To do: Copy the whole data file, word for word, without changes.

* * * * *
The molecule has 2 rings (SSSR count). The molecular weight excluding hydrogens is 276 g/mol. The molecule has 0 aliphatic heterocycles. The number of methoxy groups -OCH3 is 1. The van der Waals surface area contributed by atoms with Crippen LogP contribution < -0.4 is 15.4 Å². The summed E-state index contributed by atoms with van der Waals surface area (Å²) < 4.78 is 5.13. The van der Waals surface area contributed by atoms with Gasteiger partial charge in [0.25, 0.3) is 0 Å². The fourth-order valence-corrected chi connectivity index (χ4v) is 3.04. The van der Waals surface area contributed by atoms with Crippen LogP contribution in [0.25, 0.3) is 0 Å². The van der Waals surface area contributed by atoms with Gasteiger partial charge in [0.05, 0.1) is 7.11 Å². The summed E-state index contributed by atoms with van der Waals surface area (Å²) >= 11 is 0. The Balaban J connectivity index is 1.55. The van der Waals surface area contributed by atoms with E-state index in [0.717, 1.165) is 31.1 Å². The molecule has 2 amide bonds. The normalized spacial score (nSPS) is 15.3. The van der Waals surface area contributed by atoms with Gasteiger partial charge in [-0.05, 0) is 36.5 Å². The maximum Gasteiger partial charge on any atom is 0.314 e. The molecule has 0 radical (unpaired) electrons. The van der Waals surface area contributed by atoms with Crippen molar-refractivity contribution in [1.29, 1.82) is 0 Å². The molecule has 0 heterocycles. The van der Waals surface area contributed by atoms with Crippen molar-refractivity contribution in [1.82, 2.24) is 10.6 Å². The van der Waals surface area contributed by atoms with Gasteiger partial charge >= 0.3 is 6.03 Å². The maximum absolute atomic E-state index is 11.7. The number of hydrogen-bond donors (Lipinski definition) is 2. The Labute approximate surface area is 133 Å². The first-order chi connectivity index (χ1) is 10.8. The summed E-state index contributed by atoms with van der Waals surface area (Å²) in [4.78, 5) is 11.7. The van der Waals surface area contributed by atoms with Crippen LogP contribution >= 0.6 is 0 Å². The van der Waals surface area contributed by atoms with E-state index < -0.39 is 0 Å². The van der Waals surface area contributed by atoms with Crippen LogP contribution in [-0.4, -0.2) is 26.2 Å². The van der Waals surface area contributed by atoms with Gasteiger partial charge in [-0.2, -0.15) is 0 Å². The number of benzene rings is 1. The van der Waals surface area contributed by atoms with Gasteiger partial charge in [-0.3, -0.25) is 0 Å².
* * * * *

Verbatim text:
The molecule has 2 rings (SSSR count). The molecular weight excluding hydrogens is 276 g/mol. The molecule has 0 aliphatic heterocycles. The number of methoxy groups -OCH3 is 1. The van der Waals surface area contributed by atoms with Crippen LogP contribution < -0.4 is 15.4 Å². The summed E-state index contributed by atoms with van der Waals surface area (Å²) < 4.78 is 5.13. The van der Waals surface area contributed by atoms with Gasteiger partial charge in [0.25, 0.3) is 0 Å². The fourth-order valence-corrected chi connectivity index (χ4v) is 3.04. The van der Waals surface area contributed by atoms with Crippen LogP contribution in [0.25, 0.3) is 0 Å². The van der Waals surface area contributed by atoms with Gasteiger partial charge in [0.05, 0.1) is 7.11 Å². The summed E-state index contributed by atoms with van der Waals surface area (Å²) >= 11 is 0. The Balaban J connectivity index is 1.55. The van der Waals surface area contributed by atoms with E-state index in [0.717, 1.165) is 31.1 Å². The molecule has 2 amide bonds. The normalized spacial score (nSPS) is 15.3. The van der Waals surface area contributed by atoms with Gasteiger partial charge in [-0.05, 0) is 36.5 Å². The maximum Gasteiger partial charge on any atom is 0.314 e. The molecule has 0 radical (unpaired) electrons. The van der Waals surface area contributed by atoms with Crippen molar-refractivity contribution in [1.29, 1.82) is 0 Å². The molecule has 0 heterocycles. The van der Waals surface area contributed by atoms with Crippen molar-refractivity contribution in [1.82, 2.24) is 10.6 Å². The van der Waals surface area contributed by atoms with Gasteiger partial charge >= 0.3 is 6.03 Å². The maximum absolute atomic E-state index is 11.7. The number of hydrogen-bond donors (Lipinski definition) is 2. The Labute approximate surface area is 133 Å². The first-order chi connectivity index (χ1) is 10.8. The summed E-state index contributed by atoms with van der Waals surface area (Å²) in [4.78, 5) is 11.7. The van der Waals surface area contributed by atoms with Crippen LogP contribution >= 0.6 is 0 Å². The van der Waals surface area contributed by atoms with E-state index < -0.39 is 0 Å². The van der Waals surface area contributed by atoms with Crippen LogP contribution in [-0.4, -0.2) is 26.2 Å². The van der Waals surface area contributed by atoms with Gasteiger partial charge in [-0.2, -0.15) is 0 Å². The number of benzene rings is 1. The van der Waals surface area contributed by atoms with Gasteiger partial charge in [-0.3, -0.25) is 0 Å².